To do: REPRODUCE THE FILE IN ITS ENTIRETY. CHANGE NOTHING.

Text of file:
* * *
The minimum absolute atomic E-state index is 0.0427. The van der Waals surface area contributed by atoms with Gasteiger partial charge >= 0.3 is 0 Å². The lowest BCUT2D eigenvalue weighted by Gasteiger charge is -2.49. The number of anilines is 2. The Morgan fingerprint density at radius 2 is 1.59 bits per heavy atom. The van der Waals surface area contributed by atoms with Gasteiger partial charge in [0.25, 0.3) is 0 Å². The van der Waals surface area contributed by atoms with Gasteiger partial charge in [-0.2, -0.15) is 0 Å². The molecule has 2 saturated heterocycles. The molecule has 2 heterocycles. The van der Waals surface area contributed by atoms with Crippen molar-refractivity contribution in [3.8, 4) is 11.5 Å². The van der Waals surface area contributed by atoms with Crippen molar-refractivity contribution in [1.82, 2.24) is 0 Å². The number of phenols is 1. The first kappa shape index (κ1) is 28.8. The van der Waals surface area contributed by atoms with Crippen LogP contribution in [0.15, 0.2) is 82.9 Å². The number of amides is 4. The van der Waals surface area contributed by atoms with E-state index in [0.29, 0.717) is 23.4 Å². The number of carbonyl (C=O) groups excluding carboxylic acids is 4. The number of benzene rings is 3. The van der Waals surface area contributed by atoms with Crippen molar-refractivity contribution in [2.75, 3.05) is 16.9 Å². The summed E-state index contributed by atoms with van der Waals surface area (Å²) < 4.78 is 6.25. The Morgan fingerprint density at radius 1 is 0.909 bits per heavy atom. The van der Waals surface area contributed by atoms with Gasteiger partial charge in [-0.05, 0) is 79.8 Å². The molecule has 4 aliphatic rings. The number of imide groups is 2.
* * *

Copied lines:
The minimum absolute atomic E-state index is 0.0427. The van der Waals surface area contributed by atoms with Gasteiger partial charge >= 0.3 is 0 Å². The lowest BCUT2D eigenvalue weighted by Gasteiger charge is -2.49. The number of anilines is 2. The Morgan fingerprint density at radius 2 is 1.59 bits per heavy atom. The van der Waals surface area contributed by atoms with Gasteiger partial charge in [0.25, 0.3) is 0 Å². The van der Waals surface area contributed by atoms with Gasteiger partial charge in [-0.2, -0.15) is 0 Å². The molecule has 2 saturated heterocycles. The molecule has 2 heterocycles. The van der Waals surface area contributed by atoms with Crippen molar-refractivity contribution in [3.8, 4) is 11.5 Å². The van der Waals surface area contributed by atoms with Crippen molar-refractivity contribution in [1.82, 2.24) is 0 Å². The number of phenols is 1. The first kappa shape index (κ1) is 28.8. The van der Waals surface area contributed by atoms with Crippen LogP contribution in [0.15, 0.2) is 82.9 Å². The number of amides is 4. The van der Waals surface area contributed by atoms with E-state index in [0.29, 0.717) is 23.4 Å². The number of carbonyl (C=O) groups excluding carboxylic acids is 4. The number of benzene rings is 3. The van der Waals surface area contributed by atoms with Crippen molar-refractivity contribution in [2.75, 3.05) is 16.9 Å². The summed E-state index contributed by atoms with van der Waals surface area (Å²) < 4.78 is 6.25. The Morgan fingerprint density at radius 1 is 0.909 bits per heavy atom. The van der Waals surface area contributed by atoms with Gasteiger partial charge in [-0.05, 0) is 79.8 Å². The molecule has 4 aliphatic rings. The number of imide groups is 2.